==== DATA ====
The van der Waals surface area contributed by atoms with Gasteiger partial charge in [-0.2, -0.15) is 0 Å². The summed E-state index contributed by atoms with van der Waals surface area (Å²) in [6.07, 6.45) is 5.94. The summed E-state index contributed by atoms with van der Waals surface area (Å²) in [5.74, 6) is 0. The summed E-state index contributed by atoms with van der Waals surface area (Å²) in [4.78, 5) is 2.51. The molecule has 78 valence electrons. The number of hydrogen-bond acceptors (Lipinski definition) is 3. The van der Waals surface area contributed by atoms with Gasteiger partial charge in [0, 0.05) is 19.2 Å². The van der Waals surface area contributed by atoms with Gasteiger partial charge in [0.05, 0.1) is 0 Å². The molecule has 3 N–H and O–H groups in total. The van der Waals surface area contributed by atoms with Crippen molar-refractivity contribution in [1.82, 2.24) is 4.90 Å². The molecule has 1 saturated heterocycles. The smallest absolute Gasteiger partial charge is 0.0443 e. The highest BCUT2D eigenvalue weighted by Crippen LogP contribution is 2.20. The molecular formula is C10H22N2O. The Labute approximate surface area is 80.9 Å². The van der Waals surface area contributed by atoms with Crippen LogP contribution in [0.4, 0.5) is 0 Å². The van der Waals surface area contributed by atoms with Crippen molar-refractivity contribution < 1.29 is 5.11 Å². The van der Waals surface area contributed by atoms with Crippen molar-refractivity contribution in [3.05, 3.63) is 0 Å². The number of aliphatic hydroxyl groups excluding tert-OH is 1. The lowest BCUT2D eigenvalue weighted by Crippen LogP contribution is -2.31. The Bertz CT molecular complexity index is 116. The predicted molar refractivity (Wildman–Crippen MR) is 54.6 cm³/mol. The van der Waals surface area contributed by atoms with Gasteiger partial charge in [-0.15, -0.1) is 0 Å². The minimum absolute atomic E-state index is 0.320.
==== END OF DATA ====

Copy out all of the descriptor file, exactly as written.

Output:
The van der Waals surface area contributed by atoms with Gasteiger partial charge in [-0.2, -0.15) is 0 Å². The summed E-state index contributed by atoms with van der Waals surface area (Å²) in [6.07, 6.45) is 5.94. The summed E-state index contributed by atoms with van der Waals surface area (Å²) in [5.74, 6) is 0. The summed E-state index contributed by atoms with van der Waals surface area (Å²) in [4.78, 5) is 2.51. The molecule has 78 valence electrons. The number of hydrogen-bond acceptors (Lipinski definition) is 3. The van der Waals surface area contributed by atoms with Gasteiger partial charge in [0, 0.05) is 19.2 Å². The van der Waals surface area contributed by atoms with Gasteiger partial charge in [0.05, 0.1) is 0 Å². The molecule has 3 N–H and O–H groups in total. The van der Waals surface area contributed by atoms with Crippen molar-refractivity contribution in [1.82, 2.24) is 4.90 Å². The molecule has 1 saturated heterocycles. The smallest absolute Gasteiger partial charge is 0.0443 e. The highest BCUT2D eigenvalue weighted by Crippen LogP contribution is 2.20. The molecular formula is C10H22N2O. The Labute approximate surface area is 80.9 Å². The van der Waals surface area contributed by atoms with Crippen LogP contribution in [0.4, 0.5) is 0 Å². The van der Waals surface area contributed by atoms with Crippen molar-refractivity contribution < 1.29 is 5.11 Å². The van der Waals surface area contributed by atoms with Crippen molar-refractivity contribution in [3.05, 3.63) is 0 Å². The number of aliphatic hydroxyl groups excluding tert-OH is 1. The lowest BCUT2D eigenvalue weighted by Crippen LogP contribution is -2.31. The Bertz CT molecular complexity index is 116. The predicted molar refractivity (Wildman–Crippen MR) is 54.6 cm³/mol. The van der Waals surface area contributed by atoms with Gasteiger partial charge in [-0.15, -0.1) is 0 Å². The minimum absolute atomic E-state index is 0.320.